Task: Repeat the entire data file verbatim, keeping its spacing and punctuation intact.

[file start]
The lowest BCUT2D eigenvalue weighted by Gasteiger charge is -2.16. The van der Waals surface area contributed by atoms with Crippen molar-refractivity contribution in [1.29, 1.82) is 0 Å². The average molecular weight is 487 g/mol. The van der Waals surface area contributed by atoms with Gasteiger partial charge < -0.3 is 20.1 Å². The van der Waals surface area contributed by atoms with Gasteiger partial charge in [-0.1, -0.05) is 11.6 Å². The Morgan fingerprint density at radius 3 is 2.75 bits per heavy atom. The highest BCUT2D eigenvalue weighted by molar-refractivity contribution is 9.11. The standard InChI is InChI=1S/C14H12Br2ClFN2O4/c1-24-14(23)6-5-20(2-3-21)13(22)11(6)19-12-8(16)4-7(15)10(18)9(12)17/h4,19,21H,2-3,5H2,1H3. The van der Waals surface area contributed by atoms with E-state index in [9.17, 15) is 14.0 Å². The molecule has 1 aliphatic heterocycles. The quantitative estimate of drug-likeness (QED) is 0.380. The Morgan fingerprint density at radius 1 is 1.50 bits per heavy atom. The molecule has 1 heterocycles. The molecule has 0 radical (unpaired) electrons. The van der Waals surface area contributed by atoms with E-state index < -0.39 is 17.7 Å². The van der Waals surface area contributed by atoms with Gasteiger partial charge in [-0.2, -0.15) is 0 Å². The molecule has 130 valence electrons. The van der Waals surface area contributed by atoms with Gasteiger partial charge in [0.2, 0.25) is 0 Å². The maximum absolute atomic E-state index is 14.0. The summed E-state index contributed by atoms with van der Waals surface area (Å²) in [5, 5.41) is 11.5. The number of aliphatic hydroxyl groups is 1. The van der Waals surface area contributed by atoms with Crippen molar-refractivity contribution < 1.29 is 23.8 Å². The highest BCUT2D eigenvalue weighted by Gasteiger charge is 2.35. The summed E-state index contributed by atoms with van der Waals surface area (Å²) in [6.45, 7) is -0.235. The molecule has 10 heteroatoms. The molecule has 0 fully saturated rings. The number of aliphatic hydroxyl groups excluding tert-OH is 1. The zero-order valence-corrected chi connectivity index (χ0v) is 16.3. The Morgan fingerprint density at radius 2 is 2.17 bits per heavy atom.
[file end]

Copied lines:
The lowest BCUT2D eigenvalue weighted by Gasteiger charge is -2.16. The van der Waals surface area contributed by atoms with Crippen molar-refractivity contribution in [1.29, 1.82) is 0 Å². The average molecular weight is 487 g/mol. The van der Waals surface area contributed by atoms with Gasteiger partial charge < -0.3 is 20.1 Å². The van der Waals surface area contributed by atoms with Gasteiger partial charge in [-0.1, -0.05) is 11.6 Å². The Morgan fingerprint density at radius 3 is 2.75 bits per heavy atom. The highest BCUT2D eigenvalue weighted by molar-refractivity contribution is 9.11. The standard InChI is InChI=1S/C14H12Br2ClFN2O4/c1-24-14(23)6-5-20(2-3-21)13(22)11(6)19-12-8(16)4-7(15)10(18)9(12)17/h4,19,21H,2-3,5H2,1H3. The van der Waals surface area contributed by atoms with E-state index in [9.17, 15) is 14.0 Å². The molecule has 1 aliphatic heterocycles. The quantitative estimate of drug-likeness (QED) is 0.380. The Morgan fingerprint density at radius 1 is 1.50 bits per heavy atom. The molecule has 1 heterocycles. The molecule has 0 radical (unpaired) electrons. The van der Waals surface area contributed by atoms with E-state index < -0.39 is 17.7 Å². The van der Waals surface area contributed by atoms with Gasteiger partial charge in [-0.2, -0.15) is 0 Å². The molecule has 130 valence electrons. The van der Waals surface area contributed by atoms with Gasteiger partial charge in [0.2, 0.25) is 0 Å². The maximum absolute atomic E-state index is 14.0. The summed E-state index contributed by atoms with van der Waals surface area (Å²) in [5, 5.41) is 11.5. The number of aliphatic hydroxyl groups is 1. The van der Waals surface area contributed by atoms with Crippen molar-refractivity contribution < 1.29 is 23.8 Å². The highest BCUT2D eigenvalue weighted by Gasteiger charge is 2.35. The summed E-state index contributed by atoms with van der Waals surface area (Å²) in [6.45, 7) is -0.235. The molecule has 10 heteroatoms. The molecule has 0 fully saturated rings. The number of aliphatic hydroxyl groups excluding tert-OH is 1. The zero-order valence-corrected chi connectivity index (χ0v) is 16.3. The Morgan fingerprint density at radius 2 is 2.17 bits per heavy atom.